In between more ambitious cooking, I need something simple: spaghetti con zucchine. Following up on my credo that lemon is a great ingredient, here’s a way to make an inexpensive vegetable taste special. No offense, but zucchini can be a little bland. But they don’t cost a lot of money and are quick to cook, so I end up buying them anyway. To make them more attractive, I’m preparing zucchini by cutting up slices and searing them individually. This generates an unexpectedly intense taste. A moment of success: friends in Italy have asked me whether what they’re eating is really just plain zucchini! The slices that are done go on a plate, waiting until the rest of the dish has been prepared. I’m adding salt, pepper, and lemon (yes, again!) while they are sitting on the plate, already crisp and brown. If you cut them very thin, they’ll turn into zucchini chips. But I don’t do that: too much oil, too little vegetable for my taste. Instead I’m cutting slices of 2-3 mm, so that below the crust there’s a recognizable bit of zucchini.
And I wanted a Bavarian response to cooking with sage, a dish based on parsley. But here’s an Italian twist. The parsley, a lot of it and finely chopped, is sautéed by itself in hot olive oil. The taste is rather elevated, as if it was truffle. Full disclosure: I came up with my way of searing zucchini in order to emulate this way of preparing parsley. I’ve heard Italian cooks call it prezzemolo truffelata. But I haven’t found this term online. Perhaps this is just too simple to make it into upscale Italian food blogs.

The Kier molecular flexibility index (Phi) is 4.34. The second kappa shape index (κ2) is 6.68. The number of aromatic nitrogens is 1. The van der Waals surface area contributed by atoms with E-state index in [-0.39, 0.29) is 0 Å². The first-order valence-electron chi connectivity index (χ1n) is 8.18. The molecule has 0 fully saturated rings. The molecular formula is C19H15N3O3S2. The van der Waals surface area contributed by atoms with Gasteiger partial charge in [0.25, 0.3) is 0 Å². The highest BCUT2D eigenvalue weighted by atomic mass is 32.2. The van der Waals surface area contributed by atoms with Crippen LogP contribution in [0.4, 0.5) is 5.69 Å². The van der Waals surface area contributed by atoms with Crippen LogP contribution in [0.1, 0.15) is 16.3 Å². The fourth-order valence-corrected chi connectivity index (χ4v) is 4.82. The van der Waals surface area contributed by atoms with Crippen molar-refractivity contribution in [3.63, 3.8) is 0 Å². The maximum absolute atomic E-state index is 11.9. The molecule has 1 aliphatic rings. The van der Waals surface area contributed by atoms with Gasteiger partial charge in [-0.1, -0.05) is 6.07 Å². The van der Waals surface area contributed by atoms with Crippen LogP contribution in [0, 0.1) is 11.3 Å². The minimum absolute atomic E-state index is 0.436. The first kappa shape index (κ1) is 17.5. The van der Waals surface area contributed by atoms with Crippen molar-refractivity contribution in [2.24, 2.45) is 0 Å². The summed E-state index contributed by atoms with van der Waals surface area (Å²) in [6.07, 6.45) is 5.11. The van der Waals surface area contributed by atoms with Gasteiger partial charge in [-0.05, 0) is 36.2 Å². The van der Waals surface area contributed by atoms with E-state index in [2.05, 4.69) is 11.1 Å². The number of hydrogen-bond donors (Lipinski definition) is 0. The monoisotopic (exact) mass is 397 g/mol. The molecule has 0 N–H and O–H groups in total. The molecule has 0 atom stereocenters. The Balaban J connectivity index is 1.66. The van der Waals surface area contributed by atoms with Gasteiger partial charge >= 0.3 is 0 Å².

Meanwhile, I cooked some spaghetti. They’ll get a tiny bit softer once you mix them up with the sauce. So I’m under-cooking them, keeping them a bit too al dente. And then I put everything together: pasta, zucchini, parsley, and more fresh pepper.
Finally, it all goes onto a plate. I still had some of the nice organic mozzarella. This is something I learned in Maremma, one of my favorite regions in Italy. They use mozzarella for lots of purposes where people from Northern Italy use parmigiano, putting little bits on pasta dishes. I love it—it tastes like summer, cool and refreshing.